IL -10 polymorphisms in patients with HIV and HIV/HCV co-infection
For successful long-term survival with chronic disease, like with Human Immunodeficiency Virus (HIV) and Hepatitis C Virus (HCV), the immune system must balance between pathogen clearance and inflammatory response which is primarily mediated by cytokines. Interleukin-10 has been noted in both HIV and HCV disease progression. Three previously studied SNPs, IL10-592, IL10-1082 and IL10-819 SNPs were analyzed to look for association with HIV and HIV/HCV disease susceptibility and HIV disease progression. Healthy controls were compared to HIV infected cases to identify an increased prevalence in variants of IL-10. HIV infected patients were stratified by nadir CD4 cell counts and zenith HIV RNA levels as surrogate markers of HIV disease progression. The secondary aims focused on the IL-10 SNPs in HIV/HCV co-infected patients. Patients were also stratified by cleared or active HCV RNA status. We found that although the prevalence of the SNPs was similar to previously published data, there was no significant difference in the prevalence of IL10-592, the IL10-1082, or the IL10-819 SNPs between patients with HIV infection and healthy controls. When stratified by race, African Americans showed a significant association between the 1082-G allele and having a low HIVRNA zenith (OR=0.46, p=0.03). The IL10-592-A SNP trended toward significance suggesting that Hispanic carriers of the SNP were half as likely to be HIV/HCV co-infected when compared to HIV mono-infected patients (OR=0.51, p=0.06). A logistic regression showed the IL10-592 and IL10-1082 SNPs were not significantly associated with being co-infected (IL10-592 p=0.38, IL10-1082 p=0.51). Also there was no significant association between HIV/HCV co-infection and having the 1082-592 A-A, A-C, or G-C haplotypes. Trends in the data suggested that the IL10-592A/A genotype may decrease the odds of being HIV/HCV co-infected when stratified by race, and the 1082-G allele was positively associated with low HIVRNA zenith level in African Americans, a potentially important finding. Furthermore, this is, perhaps, the first study looking specifically at IL-10 SNPs in HIV/HCV co-infected patients and the first to investigate the polymorphisms in terms of surrogate markers of HIV disease progression.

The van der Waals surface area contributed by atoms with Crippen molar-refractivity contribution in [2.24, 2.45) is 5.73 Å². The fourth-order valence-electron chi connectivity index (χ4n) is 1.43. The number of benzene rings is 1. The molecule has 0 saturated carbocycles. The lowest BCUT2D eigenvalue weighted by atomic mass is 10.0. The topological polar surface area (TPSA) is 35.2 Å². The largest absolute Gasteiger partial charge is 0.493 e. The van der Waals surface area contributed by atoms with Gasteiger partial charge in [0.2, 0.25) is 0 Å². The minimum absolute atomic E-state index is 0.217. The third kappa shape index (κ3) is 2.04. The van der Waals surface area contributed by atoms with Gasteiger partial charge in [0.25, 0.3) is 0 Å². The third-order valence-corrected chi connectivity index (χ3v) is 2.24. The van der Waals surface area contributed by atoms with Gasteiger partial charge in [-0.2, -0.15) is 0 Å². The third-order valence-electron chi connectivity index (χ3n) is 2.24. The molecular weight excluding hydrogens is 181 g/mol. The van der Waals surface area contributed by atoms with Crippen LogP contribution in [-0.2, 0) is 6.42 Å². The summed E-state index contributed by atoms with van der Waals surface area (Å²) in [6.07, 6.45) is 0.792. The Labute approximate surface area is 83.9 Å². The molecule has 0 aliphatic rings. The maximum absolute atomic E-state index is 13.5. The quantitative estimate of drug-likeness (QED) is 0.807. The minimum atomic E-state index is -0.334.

Bull, Lara M, "IL -10 polymorphisms in patients with HIV and HIV/HCV co-infection" (2007). Texas Medical Center Dissertations (via ProQuest). AAI3290036.